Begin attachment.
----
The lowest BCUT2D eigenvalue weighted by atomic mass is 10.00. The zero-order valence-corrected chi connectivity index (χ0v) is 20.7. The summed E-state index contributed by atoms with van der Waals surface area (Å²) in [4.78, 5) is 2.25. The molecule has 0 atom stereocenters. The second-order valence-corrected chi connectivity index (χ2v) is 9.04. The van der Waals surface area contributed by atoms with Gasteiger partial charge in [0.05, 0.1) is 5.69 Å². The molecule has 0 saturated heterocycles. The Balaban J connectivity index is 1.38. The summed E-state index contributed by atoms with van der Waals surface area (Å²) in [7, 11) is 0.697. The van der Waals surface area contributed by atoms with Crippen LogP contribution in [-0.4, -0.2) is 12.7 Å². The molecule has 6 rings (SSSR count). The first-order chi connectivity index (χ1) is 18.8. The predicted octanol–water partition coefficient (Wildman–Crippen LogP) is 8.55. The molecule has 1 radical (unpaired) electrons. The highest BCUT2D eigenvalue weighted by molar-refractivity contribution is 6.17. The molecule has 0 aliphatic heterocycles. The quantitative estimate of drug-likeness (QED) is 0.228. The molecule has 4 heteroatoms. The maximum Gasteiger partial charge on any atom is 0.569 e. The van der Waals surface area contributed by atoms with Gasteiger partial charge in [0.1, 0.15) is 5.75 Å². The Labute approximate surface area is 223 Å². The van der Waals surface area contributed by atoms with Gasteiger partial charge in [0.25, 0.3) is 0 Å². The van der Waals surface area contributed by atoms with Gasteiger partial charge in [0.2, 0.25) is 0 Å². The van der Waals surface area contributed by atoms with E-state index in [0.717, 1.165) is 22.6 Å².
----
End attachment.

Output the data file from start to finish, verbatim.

The lowest BCUT2D eigenvalue weighted by atomic mass is 10.00. The zero-order valence-corrected chi connectivity index (χ0v) is 20.7. The summed E-state index contributed by atoms with van der Waals surface area (Å²) in [4.78, 5) is 2.25. The molecule has 0 atom stereocenters. The second-order valence-corrected chi connectivity index (χ2v) is 9.04. The van der Waals surface area contributed by atoms with Gasteiger partial charge in [0.05, 0.1) is 5.69 Å². The molecule has 0 saturated heterocycles. The Balaban J connectivity index is 1.38. The summed E-state index contributed by atoms with van der Waals surface area (Å²) in [7, 11) is 0.697. The van der Waals surface area contributed by atoms with Crippen LogP contribution in [-0.4, -0.2) is 12.7 Å². The molecule has 6 rings (SSSR count). The first-order chi connectivity index (χ1) is 18.8. The predicted octanol–water partition coefficient (Wildman–Crippen LogP) is 8.55. The molecule has 1 radical (unpaired) electrons. The highest BCUT2D eigenvalue weighted by molar-refractivity contribution is 6.17. The molecule has 0 aliphatic heterocycles. The quantitative estimate of drug-likeness (QED) is 0.228. The molecule has 4 heteroatoms. The maximum Gasteiger partial charge on any atom is 0.569 e. The van der Waals surface area contributed by atoms with Gasteiger partial charge in [0.1, 0.15) is 5.75 Å². The Labute approximate surface area is 223 Å². The van der Waals surface area contributed by atoms with Gasteiger partial charge in [0.25, 0.3) is 0 Å². The van der Waals surface area contributed by atoms with Gasteiger partial charge in [0.2, 0.25) is 0 Å². The van der Waals surface area contributed by atoms with E-state index in [0.717, 1.165) is 22.6 Å².